[Continued from p. 263.) Among the effects of gravitation on terrestrial bodies, there is none more astonishing, or more demonstrative of its power, than the periodic flux and reflux of the ocean; nor, amongst all the inquiries which relate to these effects, is there one more interesting than that which relates to the Tides. The weight of bodies; their descent to the surface of the Earth when unsupported; their deflection from the direction of their projectile motions, when these are not perpendicular to the surface of the Earth; and the vibrations of the pendulum, are so many striking proofs of the universal influence of terrestrial gravity ; while the variations in these at different points of the Earth's surface afford strong indications of its figure, and even furnish a ground-work for the application of science, by which we are enabled to attain conclusions relative to the ratio of the equatorial and polar diameters. But the phenomena of the tides afford the nearest and most striking proof we possess of the gravitation of terrestrial matter towards the celestial bodies.

The tides are produced by the action of the heavenly bodies, particularly the Sun and Moon, upon the waters of the ocean. The varieties in the relative situations and motions of these bodies, and the in clination of their orbits compared with the plane of the equator, produce inequalities in the tides, which modern investigation has been able to trace to their corresponding causes, and thus to apply these irregularities themselves to the establishment of the general theory; and prove that the tides, as well as the inequalities to which they are subject, are the necessary effects of universal gravitation.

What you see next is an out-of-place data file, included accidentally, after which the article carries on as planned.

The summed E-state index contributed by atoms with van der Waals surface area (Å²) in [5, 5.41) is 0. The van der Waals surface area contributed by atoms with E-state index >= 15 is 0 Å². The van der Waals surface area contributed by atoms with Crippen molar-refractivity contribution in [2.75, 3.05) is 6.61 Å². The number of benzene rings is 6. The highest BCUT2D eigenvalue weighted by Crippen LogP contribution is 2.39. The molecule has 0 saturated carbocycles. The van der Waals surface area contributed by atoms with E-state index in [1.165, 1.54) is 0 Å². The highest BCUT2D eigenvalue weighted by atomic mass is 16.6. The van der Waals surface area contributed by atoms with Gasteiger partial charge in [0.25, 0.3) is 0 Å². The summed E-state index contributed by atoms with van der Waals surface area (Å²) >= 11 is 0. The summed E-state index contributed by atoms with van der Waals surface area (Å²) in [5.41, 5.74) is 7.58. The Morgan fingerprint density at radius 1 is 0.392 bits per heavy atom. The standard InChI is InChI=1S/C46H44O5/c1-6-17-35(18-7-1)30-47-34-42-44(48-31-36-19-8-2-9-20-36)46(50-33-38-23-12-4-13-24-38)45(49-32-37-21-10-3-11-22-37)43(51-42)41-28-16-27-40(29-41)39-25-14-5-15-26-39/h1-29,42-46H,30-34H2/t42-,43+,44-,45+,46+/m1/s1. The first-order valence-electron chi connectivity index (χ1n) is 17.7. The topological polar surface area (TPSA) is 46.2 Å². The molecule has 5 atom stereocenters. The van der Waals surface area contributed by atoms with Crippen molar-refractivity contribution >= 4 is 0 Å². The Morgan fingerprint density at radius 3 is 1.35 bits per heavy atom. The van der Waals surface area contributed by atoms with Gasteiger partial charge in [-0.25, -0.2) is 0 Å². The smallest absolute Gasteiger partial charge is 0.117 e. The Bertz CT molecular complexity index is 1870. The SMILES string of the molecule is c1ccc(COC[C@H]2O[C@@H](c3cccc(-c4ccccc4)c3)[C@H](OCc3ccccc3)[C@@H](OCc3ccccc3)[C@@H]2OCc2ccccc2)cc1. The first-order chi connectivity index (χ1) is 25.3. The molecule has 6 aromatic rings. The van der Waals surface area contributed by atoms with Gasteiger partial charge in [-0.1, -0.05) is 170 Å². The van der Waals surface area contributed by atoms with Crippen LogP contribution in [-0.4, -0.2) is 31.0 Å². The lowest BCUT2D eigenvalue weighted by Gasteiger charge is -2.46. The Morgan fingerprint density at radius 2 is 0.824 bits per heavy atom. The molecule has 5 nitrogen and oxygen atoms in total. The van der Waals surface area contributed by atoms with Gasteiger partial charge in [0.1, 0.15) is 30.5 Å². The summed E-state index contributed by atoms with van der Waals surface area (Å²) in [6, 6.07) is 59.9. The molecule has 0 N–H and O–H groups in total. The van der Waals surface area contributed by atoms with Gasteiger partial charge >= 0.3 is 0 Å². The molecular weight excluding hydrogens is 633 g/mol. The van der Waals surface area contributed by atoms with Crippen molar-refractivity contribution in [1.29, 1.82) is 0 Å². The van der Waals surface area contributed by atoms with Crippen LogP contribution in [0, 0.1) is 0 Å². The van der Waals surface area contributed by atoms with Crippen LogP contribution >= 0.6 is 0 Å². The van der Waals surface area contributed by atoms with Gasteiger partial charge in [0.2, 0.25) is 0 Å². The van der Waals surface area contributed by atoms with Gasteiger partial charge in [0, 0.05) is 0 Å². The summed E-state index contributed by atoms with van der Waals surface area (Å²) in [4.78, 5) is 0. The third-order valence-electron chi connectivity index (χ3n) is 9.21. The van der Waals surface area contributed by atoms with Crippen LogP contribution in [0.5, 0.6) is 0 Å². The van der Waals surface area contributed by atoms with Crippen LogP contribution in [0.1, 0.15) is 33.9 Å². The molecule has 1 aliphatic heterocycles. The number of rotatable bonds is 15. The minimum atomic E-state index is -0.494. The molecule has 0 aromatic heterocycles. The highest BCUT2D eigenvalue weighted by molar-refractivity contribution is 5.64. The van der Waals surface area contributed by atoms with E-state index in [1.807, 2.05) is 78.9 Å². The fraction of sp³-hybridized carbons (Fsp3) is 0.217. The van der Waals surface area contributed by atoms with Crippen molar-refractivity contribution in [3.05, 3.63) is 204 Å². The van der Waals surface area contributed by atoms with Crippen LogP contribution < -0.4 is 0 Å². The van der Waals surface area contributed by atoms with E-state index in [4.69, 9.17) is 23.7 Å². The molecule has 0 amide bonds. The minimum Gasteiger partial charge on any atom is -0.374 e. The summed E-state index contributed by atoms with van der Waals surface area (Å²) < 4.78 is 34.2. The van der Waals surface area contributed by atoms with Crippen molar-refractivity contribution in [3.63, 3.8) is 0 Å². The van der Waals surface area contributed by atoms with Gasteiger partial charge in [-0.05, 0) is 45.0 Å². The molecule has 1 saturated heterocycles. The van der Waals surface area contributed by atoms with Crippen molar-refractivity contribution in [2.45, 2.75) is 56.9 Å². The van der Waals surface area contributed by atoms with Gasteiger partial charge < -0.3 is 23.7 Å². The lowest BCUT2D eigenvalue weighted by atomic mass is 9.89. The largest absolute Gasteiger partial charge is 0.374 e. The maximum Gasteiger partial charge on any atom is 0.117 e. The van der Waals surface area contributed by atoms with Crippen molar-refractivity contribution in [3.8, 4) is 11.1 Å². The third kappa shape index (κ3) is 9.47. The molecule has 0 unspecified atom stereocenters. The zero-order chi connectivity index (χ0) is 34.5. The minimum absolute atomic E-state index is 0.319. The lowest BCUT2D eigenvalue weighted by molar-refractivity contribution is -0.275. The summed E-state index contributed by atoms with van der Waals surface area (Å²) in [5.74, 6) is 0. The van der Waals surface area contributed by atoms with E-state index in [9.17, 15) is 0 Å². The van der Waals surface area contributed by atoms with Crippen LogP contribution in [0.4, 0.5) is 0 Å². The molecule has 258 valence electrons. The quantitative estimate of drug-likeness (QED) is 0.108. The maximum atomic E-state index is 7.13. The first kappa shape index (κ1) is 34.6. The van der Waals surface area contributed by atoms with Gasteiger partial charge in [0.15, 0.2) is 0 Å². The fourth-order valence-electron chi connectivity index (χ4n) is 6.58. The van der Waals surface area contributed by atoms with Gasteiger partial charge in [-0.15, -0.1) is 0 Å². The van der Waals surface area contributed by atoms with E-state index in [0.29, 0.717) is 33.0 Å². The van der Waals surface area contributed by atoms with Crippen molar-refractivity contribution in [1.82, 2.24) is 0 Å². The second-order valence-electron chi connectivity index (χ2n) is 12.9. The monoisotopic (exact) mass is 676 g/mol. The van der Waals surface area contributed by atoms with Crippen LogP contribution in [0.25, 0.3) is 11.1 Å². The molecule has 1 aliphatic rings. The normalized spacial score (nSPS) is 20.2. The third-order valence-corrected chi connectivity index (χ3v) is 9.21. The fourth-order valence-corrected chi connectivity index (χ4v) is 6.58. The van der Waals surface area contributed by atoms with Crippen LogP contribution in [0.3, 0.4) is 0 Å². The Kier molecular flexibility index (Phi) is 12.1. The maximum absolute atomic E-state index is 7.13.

If the waters of the sea covered the whole surface of the Earth to an equal depth, and experienced the action of gravity only, without any disturbing influence from the motion of the Earth, they would take a spherical form: but, on account of the rotary motion of the Earth, they ought to assume the form of an ellipsoid of revolution, the axis of the Earth being its minor axis. If the force of gravity combined with the centrifugal force, arising from the diurnal rotation of the Earth, were the only forces which acted upon the waters of the ocean, the ellipsoid would finally attain a state of stability, and its form would, in consequence, undergo no farther alteration. But, as the sea is also subject to the action of the Sun, it gravitates towards that body, each of its molecules being attracted in proportion to its distance from that luminary: supposing the Sun to be in the plane of the equator, this plane would then no longer retain its circular form, but become elliptic; the parts immediately beneath the Sun being raised above the other by his direct influence upon them, while those on the opposite side, being less attracted than the intermediate parts, would yield more freely to the influence of the centrifugal force resulting from the rotation of the Earth, and form the opposite part of the ellipse, which a section of the Earth through the equator would now exhibit. From this it follows, that there would result from the action of the Sun alone, two high and two low tides, the high tides being in the line of the Sun's action, or 180° from each other, and the low tides at right angles to this line, or at 90° from the first. If the Earth and the Sun had con